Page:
By Ireneaus Chongwain Chia
Despicable as it is, the terrorist attack on the Paris-based Charlie Hebdo satirical newspaper, the targeted killing of journalists, police officers, and innocent civilians and the ensuing unity and solidarity march that mobilised political and religious leaders and thousands of people from across the world in a scale never seen before, has also helped to highlight; to an even frightful level, political and decision makers’ hypocrisy and double standards. Seventeen people are gunned down in France and the world, including even some African leaders reputed for remaining mute on the carnage from terrorists inside their own countries, react, and when an estimated 2000 people are chopped down in Baga, Northeastern Nigeria, the same world leaders, so concerned with human rights, simply look the other way.
As in previous conflicts in Africa, international humanitarian and human rights organisations are instead competing to outsmart each other by simply outlining the mind buckling carnage details and refugee statistics and making projections that the worst is yet to come. But are these projections not the bases on which swift action and decisive action should be anchored? It is projected that Boko Haram has killed close to 15, 000 people and close to 10, 000 in 2014 alone, in Nigeria since the group launched its insurgency in 2009. How many Nigerians and Cameroonians should the group kill to finally shock world leaders’ lethargic and selective consciences? Has the global indifference to the Boko Haram carnage not only sharpened and whetted the group’s appetite for human life? And have these leaders not committed an even greater crime through the sin of omission and indifference?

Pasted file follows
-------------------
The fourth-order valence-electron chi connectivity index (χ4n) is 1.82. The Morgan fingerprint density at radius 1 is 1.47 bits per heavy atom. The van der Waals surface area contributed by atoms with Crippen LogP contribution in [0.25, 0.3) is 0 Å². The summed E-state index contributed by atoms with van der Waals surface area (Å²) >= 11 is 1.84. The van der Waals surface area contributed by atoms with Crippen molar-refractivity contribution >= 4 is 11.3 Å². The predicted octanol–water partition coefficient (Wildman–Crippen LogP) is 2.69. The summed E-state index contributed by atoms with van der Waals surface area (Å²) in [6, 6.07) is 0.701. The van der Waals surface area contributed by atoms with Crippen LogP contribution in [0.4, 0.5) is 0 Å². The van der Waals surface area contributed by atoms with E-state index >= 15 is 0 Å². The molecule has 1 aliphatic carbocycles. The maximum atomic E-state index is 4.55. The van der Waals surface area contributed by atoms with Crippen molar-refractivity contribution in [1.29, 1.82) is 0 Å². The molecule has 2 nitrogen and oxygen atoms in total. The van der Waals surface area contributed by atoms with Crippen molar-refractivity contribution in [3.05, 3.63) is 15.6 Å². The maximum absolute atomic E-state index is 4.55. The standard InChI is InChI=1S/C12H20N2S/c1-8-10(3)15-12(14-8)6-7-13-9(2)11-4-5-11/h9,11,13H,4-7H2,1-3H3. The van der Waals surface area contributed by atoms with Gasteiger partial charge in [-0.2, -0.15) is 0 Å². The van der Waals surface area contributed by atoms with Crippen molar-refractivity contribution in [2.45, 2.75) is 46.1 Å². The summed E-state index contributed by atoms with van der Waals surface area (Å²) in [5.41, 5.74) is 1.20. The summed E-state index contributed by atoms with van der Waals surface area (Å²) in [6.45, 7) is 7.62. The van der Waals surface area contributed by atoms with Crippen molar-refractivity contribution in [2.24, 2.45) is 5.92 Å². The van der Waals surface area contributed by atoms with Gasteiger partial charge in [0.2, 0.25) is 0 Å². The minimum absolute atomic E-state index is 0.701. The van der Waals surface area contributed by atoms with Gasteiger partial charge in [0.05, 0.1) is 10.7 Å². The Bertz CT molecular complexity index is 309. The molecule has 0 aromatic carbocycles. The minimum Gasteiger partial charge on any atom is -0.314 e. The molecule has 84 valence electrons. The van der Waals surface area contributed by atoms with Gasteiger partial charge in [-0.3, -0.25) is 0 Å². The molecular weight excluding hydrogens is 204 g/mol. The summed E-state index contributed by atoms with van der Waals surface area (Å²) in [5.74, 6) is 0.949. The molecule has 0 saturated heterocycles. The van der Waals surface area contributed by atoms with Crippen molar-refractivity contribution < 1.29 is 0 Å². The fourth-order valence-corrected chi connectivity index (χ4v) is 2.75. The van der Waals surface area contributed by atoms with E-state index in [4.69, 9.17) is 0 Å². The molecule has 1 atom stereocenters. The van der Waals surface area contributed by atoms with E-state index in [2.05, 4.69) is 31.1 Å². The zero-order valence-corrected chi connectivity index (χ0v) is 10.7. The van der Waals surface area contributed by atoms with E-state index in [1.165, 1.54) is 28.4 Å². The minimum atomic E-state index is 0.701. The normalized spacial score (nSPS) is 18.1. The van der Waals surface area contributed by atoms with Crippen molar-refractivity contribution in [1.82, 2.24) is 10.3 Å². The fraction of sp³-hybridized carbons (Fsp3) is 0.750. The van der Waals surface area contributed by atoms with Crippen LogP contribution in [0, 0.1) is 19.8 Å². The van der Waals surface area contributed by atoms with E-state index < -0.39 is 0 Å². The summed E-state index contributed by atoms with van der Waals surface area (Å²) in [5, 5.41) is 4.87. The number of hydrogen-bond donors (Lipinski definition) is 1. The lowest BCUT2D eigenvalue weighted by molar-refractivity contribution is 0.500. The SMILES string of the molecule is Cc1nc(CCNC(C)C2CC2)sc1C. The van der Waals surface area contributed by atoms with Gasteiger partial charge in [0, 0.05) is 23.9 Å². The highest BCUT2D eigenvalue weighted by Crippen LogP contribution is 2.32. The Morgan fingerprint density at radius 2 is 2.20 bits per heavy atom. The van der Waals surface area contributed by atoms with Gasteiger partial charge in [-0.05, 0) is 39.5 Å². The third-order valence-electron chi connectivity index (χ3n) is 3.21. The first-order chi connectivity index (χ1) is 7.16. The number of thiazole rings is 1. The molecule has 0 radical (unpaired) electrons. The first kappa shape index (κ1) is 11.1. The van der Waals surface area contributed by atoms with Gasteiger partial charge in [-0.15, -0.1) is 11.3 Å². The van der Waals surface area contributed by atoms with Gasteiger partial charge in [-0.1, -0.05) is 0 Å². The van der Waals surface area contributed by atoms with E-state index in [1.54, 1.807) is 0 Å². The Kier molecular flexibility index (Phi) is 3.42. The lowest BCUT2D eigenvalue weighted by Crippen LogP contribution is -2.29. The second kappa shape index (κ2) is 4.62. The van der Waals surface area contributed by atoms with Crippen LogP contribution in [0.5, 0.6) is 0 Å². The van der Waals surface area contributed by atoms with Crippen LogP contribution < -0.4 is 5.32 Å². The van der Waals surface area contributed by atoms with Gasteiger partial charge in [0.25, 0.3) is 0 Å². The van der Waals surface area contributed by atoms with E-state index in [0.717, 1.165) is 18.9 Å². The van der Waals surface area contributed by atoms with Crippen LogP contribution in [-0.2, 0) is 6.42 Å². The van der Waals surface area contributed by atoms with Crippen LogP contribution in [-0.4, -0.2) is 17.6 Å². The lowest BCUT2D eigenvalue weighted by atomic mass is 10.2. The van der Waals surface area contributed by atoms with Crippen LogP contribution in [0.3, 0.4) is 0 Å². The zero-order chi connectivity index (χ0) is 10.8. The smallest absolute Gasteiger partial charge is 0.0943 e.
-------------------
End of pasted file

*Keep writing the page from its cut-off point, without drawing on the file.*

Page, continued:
A recent bombing in Maiduguri that involved a suspected 10-year old suicide bomber provoked this comment from one of the above-mentioned western news outlets. “Why the slaughter of 17 innocents in France receives more attention than the death of roughly the same number of Nigerians is the kind of question that can result in accusations of indifference, racism, and media bias. But the contrast between the attacks in Paris and the suicide bombing in Maiduguri actually reveals something far more sinister: the ravages of state failure.” It concludes, “The main difference between France and Nigeria isn't that the public and the media care about one and not the other. It is, rather, that one country has an effective government and the other does not.” But are these western countries still not reputed for interfering and perpetrating corrupt and puppet regimes in Africa to better protect western interests? The paradox of the theory of “state failure” and “black people’s inability to govern themselves” is that these are western-induced because Africans have to fail for western countries to take control.
Against this backdrop and speaking to the BBC, the Archbishop of Jos in central Nigeria, Ignatius Kaigama, has called for the same international support to tackle Boko Haram as France has received since it was hit by Islamist attacks. "We need that spirit to be spread around, not just when it happens in Europe, (but) when it happens in Nigeria, in Niger, Cameroon and many poor countries, that we mobilise our international resources to confront the people who bring such sadness to many families."
Let the international community prove wrong the present thinking of African Neglect by appropriately responding to and tackling the problem to halt and eliminate the present Boko Haram carnage as human life in France is no more valuable than a human life in Cameroon or Nigeria, however poor these countries are.